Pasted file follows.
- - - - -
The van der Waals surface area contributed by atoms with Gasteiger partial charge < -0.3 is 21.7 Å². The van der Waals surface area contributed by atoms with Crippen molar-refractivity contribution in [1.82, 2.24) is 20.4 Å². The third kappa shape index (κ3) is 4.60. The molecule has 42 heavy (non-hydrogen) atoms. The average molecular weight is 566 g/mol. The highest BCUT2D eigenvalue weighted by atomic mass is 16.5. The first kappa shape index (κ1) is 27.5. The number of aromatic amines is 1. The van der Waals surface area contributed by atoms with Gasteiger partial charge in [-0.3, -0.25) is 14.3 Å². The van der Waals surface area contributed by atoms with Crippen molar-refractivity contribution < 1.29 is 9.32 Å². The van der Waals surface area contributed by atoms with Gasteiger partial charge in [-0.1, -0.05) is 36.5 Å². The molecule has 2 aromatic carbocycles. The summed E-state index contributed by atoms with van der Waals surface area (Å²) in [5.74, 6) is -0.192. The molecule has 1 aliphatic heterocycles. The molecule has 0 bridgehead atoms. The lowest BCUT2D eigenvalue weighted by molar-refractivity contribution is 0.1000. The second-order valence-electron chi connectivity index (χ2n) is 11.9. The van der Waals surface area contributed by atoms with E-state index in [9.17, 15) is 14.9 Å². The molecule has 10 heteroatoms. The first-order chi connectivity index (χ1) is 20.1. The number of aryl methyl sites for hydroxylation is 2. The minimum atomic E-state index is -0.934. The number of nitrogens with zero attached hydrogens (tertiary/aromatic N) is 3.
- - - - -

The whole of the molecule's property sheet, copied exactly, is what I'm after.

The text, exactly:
The van der Waals surface area contributed by atoms with Gasteiger partial charge < -0.3 is 21.7 Å². The van der Waals surface area contributed by atoms with Crippen molar-refractivity contribution in [1.82, 2.24) is 20.4 Å². The third kappa shape index (κ3) is 4.60. The molecule has 42 heavy (non-hydrogen) atoms. The average molecular weight is 566 g/mol. The highest BCUT2D eigenvalue weighted by atomic mass is 16.5. The first kappa shape index (κ1) is 27.5. The number of aromatic amines is 1. The van der Waals surface area contributed by atoms with Gasteiger partial charge in [-0.3, -0.25) is 14.3 Å². The van der Waals surface area contributed by atoms with Crippen molar-refractivity contribution < 1.29 is 9.32 Å². The van der Waals surface area contributed by atoms with Gasteiger partial charge in [-0.1, -0.05) is 36.5 Å². The molecule has 2 aromatic carbocycles. The summed E-state index contributed by atoms with van der Waals surface area (Å²) in [5.74, 6) is -0.192. The molecule has 1 aliphatic heterocycles. The molecule has 0 bridgehead atoms. The lowest BCUT2D eigenvalue weighted by molar-refractivity contribution is 0.1000. The second-order valence-electron chi connectivity index (χ2n) is 11.9. The van der Waals surface area contributed by atoms with E-state index in [9.17, 15) is 14.9 Å². The molecule has 10 heteroatoms. The first-order chi connectivity index (χ1) is 20.1. The number of aryl methyl sites for hydroxylation is 2. The minimum atomic E-state index is -0.934. The number of nitrogens with zero attached hydrogens (tertiary/aromatic N) is 3.